Thursday, October 30, 2008

UK: GenPals Cemetery Project

Welcoming Gaby Laws and Angela Shire of GenPals:

Londoner Gaby Laws has been researching her family for more than eight years. The daughter of a survivor, her interest began by trying to find out what had happened to her family. This was combined with a love of history - she grew up above an antique shop - and a desire to be able to pass on, to her son, the stories her father could never tell.

Angela Shire's interest in genealogy was sparked by the discovery of a diary written in the late-19th century by her husband's great-grandfather. Her researches have led to world-wide contacts with fellow genealogists and taken her to Krakow and various cities in Holland. Early Anglo-Jewish Genealogy remains her main focus. She is committed to locating new sources and, where possible, making access to existing records as widely and freely available as possible.

It's just over a year since Angela Shire and I started but the idea had been brewing for sometime before that.

To remember the exact reason we both decided to do it, is quite hard to quantify. Hopefully, the mix of my enthusiasm and Angela’s knowledge, experience and vast databases of information makes for a a useful tool for genealogists tracing their ancestors in the UK.

Why do we spend our free time reading inscriptions, researching families and standing for hours at a time in cemeteries taking photos?

It began in the most innocent of ways, a researcher asked about getting a photo of their ancestor’s tombstone on a forum. The cemetery mentioned, was not far from where a friend lives, so I asked him if he would take a picture and it snow balled from there. Why stop at one photo?

For me, the loss of such valuable information became blatantly obvious on a trip to Dieweg Cemetery in Brussels. Everything had been arranged by a dear friend of mine, Jan Bousse. He had warned me of the state of the cemetery but it didn’t really sink in until we arrived there.

The Jewish Section of Dieweg Cemetery (Credit: GenPals Cemetery Project)

We walked down paths looking at stones, no doubt erected by loving families, but now worn, broken, fallen, completly covered in vegetation and appearing totally unloved. My own ancestors’ tombstones had to be ‘uncovered’ by the caretaker, it took days apparently.

Why are they all in such a state? I contented myself thinking that if it took me over five years to research my family and find where they were buried, then the same must apply to others. Add to the fact that many of the families of those buried at Dieweg were wiped out by the Holocaust and that may explain why these stones seem so forgotten.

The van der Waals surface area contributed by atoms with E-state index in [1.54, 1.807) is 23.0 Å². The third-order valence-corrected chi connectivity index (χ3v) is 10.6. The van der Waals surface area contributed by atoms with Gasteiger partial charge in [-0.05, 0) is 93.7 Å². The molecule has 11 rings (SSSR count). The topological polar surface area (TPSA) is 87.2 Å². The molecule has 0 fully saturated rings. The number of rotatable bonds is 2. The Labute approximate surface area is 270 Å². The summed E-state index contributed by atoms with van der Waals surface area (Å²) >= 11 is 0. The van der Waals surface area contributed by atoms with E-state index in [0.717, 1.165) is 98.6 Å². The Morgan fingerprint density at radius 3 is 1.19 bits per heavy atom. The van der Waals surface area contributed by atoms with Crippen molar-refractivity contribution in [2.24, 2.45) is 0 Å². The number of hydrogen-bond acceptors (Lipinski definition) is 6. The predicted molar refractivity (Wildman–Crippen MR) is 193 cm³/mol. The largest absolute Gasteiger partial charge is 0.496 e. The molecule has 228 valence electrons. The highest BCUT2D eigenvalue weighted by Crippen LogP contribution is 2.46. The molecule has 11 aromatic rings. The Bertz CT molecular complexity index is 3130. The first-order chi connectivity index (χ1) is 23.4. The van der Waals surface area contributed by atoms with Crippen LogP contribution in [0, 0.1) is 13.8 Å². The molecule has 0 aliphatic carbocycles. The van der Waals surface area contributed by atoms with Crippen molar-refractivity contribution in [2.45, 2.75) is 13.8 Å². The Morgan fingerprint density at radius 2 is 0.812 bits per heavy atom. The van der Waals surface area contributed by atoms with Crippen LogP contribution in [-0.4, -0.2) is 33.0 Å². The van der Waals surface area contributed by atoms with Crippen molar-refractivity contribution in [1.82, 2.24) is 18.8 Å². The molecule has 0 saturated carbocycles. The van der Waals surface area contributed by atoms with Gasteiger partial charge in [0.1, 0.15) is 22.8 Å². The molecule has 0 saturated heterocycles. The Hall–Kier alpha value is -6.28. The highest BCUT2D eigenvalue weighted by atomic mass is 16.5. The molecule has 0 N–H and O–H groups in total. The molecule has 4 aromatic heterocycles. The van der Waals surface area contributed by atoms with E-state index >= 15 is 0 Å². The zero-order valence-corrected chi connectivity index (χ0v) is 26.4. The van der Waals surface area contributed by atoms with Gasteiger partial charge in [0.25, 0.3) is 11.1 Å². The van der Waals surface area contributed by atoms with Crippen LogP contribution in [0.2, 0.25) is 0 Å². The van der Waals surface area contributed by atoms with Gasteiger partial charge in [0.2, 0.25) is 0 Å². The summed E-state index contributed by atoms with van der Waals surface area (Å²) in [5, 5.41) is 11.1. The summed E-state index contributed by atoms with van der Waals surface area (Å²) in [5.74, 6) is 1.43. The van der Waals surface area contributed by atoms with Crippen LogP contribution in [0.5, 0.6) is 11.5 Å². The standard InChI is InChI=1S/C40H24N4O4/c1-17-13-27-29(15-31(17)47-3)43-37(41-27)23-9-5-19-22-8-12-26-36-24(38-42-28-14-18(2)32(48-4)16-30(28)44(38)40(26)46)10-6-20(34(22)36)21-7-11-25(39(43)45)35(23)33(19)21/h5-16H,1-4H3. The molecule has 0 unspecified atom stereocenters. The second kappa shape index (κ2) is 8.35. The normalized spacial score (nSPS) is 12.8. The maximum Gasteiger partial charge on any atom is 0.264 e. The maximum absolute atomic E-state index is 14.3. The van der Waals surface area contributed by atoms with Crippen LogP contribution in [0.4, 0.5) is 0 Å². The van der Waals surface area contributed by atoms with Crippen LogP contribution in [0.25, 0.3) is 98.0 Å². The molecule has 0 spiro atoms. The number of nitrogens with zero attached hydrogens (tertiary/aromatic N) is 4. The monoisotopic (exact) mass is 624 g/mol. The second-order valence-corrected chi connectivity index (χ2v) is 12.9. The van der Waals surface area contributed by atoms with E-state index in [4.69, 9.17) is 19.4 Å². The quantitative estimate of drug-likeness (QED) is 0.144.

We still laugh at the reactions of all the people in the hotel foyer on our return from Dieweg Cemetery. It really was a sight to be seen.

We hadn’t considered the problem of walking through to the lifts wearing mud splattered clothing, unusual hair adornments (twigs, leaves, more mud). It had rained and that along with crawling through the undergrowth did rather ruin our appearance. Those in the reception area were dressed for an evening out at the lovely local restaurants and there we were the mud-larks, we could ‘feel’ them staring and muttering.

I’m getting used to that - you only have to tell friends that you are going to photograph a cemetery to get a similar reaction.

Even when cared for, the headstones and monuments will decay, the memorials and epitaphs carefully worded by the families of each individual, the valuable information they contain, will be lost forever. So the work needs to be done – and that’s why!

GenPals Cemetery Project now contains over 2,000 inscriptions and headstone photos from cemeteries in the UK along with mini-family trees. A total of 5,500 individuals are currently recorded with more coming soon.

We have used numerous sources so that we could get to know each of the individuals listed, where they lived and what they did and have been delighted by the fabulous feedback received so far.

Completed cemeteries in London include Brady Street, Brompton (Fulham Rd), Edmonton Western section, Bancroft (Maiden Lane). Others are Aldershot, Sheppey, Hartlepool, Middlesbrough, Bradford, Stockton and many more.

You can search by using the name search facility or browse under headstones by name or headstones by cemetery.

We have also included some history for most of the cemeteries along with a variety of items of interest.

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